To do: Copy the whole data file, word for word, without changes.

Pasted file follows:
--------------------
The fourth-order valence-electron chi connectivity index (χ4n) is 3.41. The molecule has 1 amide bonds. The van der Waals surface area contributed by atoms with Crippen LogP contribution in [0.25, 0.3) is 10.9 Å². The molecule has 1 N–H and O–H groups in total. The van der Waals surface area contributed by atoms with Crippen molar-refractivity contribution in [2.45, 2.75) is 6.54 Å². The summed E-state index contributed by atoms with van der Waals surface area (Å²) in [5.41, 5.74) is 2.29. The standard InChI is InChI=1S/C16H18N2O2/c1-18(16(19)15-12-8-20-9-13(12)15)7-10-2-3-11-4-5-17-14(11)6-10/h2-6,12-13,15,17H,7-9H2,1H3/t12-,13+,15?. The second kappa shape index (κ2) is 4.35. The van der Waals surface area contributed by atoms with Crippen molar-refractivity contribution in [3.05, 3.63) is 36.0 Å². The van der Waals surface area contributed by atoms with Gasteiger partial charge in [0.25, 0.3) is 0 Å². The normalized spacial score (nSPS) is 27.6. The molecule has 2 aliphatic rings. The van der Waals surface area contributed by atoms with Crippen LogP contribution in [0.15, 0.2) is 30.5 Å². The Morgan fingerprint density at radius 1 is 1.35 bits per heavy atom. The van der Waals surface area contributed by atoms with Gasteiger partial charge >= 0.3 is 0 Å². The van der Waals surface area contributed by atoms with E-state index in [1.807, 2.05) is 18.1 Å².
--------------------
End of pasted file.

The fourth-order valence-electron chi connectivity index (χ4n) is 3.41. The molecule has 1 amide bonds. The van der Waals surface area contributed by atoms with Crippen LogP contribution in [0.25, 0.3) is 10.9 Å². The molecule has 1 N–H and O–H groups in total. The van der Waals surface area contributed by atoms with Crippen molar-refractivity contribution in [2.45, 2.75) is 6.54 Å². The summed E-state index contributed by atoms with van der Waals surface area (Å²) in [5.41, 5.74) is 2.29. The standard InChI is InChI=1S/C16H18N2O2/c1-18(16(19)15-12-8-20-9-13(12)15)7-10-2-3-11-4-5-17-14(11)6-10/h2-6,12-13,15,17H,7-9H2,1H3/t12-,13+,15?. The second kappa shape index (κ2) is 4.35. The van der Waals surface area contributed by atoms with Crippen molar-refractivity contribution in [3.05, 3.63) is 36.0 Å². The van der Waals surface area contributed by atoms with Gasteiger partial charge in [0.25, 0.3) is 0 Å². The normalized spacial score (nSPS) is 27.6. The molecule has 2 aliphatic rings. The van der Waals surface area contributed by atoms with Crippen LogP contribution in [0.15, 0.2) is 30.5 Å². The Morgan fingerprint density at radius 1 is 1.35 bits per heavy atom. The van der Waals surface area contributed by atoms with Gasteiger partial charge >= 0.3 is 0 Å². The van der Waals surface area contributed by atoms with E-state index in [1.807, 2.05) is 18.1 Å².